The Country of Nigeria essay
|← Friedman’s Sense||Recent Socio-Economic Performance →|
The Country of Nigeria. Custom The Country of Nigeria Essay Writing Service || The Country of Nigeria Essay samples, help
This essay looks at the literature on Nigeria as a country. It investigates the socio-cultural as well as the political history of the country with special emphasis being put on the colonial era and the question as to whether or not it was a subject to the imperial rule. Further, it examines the demographic makeup of the country especially the type of population the country has according to sociological definitions. According to the literature, Nigeria is a typical heterogeneous type of society that is composed of different ethnic groups which in some instances also subscribe to different religious beliefs. Moreover, the essay takes a keen look at the political system that has been prevalent in the Nigerian society since it earned its independence from the colonialist. Finally, it tends to take a critical look at the past, present as well as the future trends in the economic world of the people of Nigeria (Angrew, 2002).
Country’s Socio-Cultural and Political History
The country of Nigeria has quite a rich history. According to the existing archaeological evidence, humans started to inhabit what is today known as Nigeria as early as the 9000 BC. In particular, the region around the Cross River and the Benue is considered to be the ancient homeland of the Bantu speaking groups who later spread to the central as well as the southern parts of Africa. The name Nigeria is said to have been adopted from the River Niger that runs through the country. In the olden times, the country was divided into various kingdoms that were under autonomous rules. For instance, the Kanem-Bornu Empire and the Hausa Kingdom flourished as trading points that facilitated a wide range of business activities between the northern and the western parts of the African continent. Moreover, the Fulani existed late into the early 1990s before they were interrupted by the colonialists who divided their lands into different colonies (Falola, 1999).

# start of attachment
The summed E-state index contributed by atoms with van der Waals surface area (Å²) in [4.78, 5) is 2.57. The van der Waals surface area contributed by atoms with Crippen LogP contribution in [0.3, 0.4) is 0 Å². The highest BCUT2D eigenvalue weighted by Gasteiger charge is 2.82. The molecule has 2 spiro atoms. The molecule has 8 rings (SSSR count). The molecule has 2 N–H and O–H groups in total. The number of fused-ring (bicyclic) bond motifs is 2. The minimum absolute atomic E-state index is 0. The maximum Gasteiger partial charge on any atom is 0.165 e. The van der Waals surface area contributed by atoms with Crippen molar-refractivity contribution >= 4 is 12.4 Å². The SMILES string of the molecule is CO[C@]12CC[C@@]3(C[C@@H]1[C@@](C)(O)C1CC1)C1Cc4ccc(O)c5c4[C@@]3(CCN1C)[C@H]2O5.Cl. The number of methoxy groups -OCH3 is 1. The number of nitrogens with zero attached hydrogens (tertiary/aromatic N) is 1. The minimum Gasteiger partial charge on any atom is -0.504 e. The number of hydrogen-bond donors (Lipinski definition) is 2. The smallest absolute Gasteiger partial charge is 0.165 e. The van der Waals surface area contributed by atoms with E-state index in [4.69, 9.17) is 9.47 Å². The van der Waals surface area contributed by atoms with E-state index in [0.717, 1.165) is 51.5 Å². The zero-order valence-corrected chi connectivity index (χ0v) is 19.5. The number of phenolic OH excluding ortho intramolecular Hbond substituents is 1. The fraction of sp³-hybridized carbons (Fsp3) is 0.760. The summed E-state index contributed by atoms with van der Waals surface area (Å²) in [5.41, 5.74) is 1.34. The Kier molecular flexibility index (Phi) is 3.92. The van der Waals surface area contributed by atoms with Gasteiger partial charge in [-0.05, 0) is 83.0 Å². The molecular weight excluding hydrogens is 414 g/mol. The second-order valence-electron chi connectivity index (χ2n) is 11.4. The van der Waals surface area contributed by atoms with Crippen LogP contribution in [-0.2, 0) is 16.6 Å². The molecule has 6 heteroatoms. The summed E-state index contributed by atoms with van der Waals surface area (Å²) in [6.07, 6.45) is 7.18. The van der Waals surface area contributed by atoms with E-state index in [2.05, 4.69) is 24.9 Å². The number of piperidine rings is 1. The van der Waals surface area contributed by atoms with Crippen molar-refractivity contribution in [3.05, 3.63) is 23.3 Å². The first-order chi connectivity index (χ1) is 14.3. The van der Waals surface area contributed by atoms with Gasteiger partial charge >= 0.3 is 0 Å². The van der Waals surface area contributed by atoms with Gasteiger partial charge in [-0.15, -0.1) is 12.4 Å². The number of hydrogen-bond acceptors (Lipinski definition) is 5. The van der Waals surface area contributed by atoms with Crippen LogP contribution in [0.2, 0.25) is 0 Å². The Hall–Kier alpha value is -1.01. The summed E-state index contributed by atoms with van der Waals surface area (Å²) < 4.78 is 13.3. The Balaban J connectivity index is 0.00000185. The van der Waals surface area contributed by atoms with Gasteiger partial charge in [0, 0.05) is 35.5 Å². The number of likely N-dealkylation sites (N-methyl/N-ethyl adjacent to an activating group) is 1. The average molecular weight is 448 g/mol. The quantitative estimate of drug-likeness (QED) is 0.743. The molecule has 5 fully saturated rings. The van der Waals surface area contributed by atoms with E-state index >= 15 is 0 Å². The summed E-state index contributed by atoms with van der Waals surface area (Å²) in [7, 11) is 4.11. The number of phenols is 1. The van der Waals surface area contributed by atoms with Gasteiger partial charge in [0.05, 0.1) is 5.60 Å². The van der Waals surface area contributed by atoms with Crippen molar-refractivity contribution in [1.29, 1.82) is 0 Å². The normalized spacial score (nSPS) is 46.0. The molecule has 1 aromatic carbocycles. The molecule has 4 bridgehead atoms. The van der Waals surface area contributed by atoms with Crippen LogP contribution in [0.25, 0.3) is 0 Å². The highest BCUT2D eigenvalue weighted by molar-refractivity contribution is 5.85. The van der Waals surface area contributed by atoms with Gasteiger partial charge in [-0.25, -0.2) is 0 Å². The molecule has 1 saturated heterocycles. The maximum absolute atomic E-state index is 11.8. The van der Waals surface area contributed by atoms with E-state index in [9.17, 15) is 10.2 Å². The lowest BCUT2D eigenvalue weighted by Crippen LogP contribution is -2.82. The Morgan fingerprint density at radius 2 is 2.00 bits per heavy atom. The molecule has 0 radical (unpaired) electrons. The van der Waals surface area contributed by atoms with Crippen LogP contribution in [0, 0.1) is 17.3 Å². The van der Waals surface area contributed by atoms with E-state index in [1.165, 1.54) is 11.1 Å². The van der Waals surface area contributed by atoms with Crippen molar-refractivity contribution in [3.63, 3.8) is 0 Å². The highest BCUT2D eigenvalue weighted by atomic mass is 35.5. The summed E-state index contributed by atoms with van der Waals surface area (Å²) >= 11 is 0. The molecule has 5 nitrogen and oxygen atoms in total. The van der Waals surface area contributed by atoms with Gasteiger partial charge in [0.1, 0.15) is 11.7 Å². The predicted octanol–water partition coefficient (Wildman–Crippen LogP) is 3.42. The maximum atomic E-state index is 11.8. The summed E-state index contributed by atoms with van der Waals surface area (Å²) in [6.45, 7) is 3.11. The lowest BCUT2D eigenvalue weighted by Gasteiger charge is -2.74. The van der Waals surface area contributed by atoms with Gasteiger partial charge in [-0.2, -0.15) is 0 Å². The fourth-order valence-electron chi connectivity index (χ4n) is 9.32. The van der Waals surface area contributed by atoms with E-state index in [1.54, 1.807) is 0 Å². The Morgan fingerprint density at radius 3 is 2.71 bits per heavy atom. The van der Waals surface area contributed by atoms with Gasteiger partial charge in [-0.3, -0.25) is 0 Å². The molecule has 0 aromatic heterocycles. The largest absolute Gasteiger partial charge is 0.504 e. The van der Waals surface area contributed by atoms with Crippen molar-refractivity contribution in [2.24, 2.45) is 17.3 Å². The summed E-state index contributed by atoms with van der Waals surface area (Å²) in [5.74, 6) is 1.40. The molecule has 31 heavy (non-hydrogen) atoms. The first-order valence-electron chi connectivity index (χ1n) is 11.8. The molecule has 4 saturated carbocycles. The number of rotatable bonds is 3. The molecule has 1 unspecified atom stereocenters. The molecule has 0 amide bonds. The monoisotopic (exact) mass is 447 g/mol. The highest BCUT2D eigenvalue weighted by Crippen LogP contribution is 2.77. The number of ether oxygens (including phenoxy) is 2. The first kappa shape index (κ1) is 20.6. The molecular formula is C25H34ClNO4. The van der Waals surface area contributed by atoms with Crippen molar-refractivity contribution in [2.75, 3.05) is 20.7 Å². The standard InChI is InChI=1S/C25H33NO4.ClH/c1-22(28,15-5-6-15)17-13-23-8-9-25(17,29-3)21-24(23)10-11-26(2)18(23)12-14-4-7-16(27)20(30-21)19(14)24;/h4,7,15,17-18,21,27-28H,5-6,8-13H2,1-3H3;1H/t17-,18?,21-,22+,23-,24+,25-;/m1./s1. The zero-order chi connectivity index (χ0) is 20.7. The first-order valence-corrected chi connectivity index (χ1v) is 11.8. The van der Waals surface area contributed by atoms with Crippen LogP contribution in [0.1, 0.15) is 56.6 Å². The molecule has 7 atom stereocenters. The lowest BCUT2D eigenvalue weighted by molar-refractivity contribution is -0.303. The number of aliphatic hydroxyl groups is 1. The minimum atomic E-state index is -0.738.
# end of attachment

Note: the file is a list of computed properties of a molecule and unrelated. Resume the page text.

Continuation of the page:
The socio-cultural practices that existed before the coming of colonization were purely limited to the respective Kingdoms. More often than not interactions would be possible only during the times of war or trade. For instance, the Yoruba kingdom had a very rich culture which believed that the Ile-Ife was actually the origin of all humanity and it came into existence long before other forms of civilization. They were producing bronze figures as one of the commodities that formed a part of their economic products. On the other hand, the Nri Kingdom of the popular Igbo people is the oldest kingdom according to historians and lost its sovereignty to the British colonialists only in the year 1911. They are actually considered to be the originators of the Igbo culture which is very popular in Nigeria and indeed in Africa. There was largely a patriarchal kind of society that drew their pride from the patriarchal figure of their kings. These people also had their economic activities which revolved around bronze made from the lost-wax process that was generally very popular in all areas of Nigeria where Igbo culture was prevalent (Anthonio & Isoun, 1982).
Demographic Makeup of the Country
The colonization of Nigeria began with the arrival of Spanish and Portuguese explorers who later turned on to trade in the Nigerian port to that they later gave the name Lagos. These kinds of trade flourished between the Europeans and the ethnic groups that lived along the coastline. This later led to the negotiation of a trade in slaves that later caused a complete destruction of these ethnic groups. However, the slave trade was later abolished in the 1807 but this did not take away the grip that the British people established during the trade especially through Royal Niger Company that they eventually took control of. Nigeria officially became a British protectorate in 1901. However, it remained divided along the geographical lines into the northern and the southern provinces as well as the Lagos colony. It is the division that saw western culture more quickly adopted in the south than in the north, something that still defines the politics of Nigeria till today (Falola, 1999).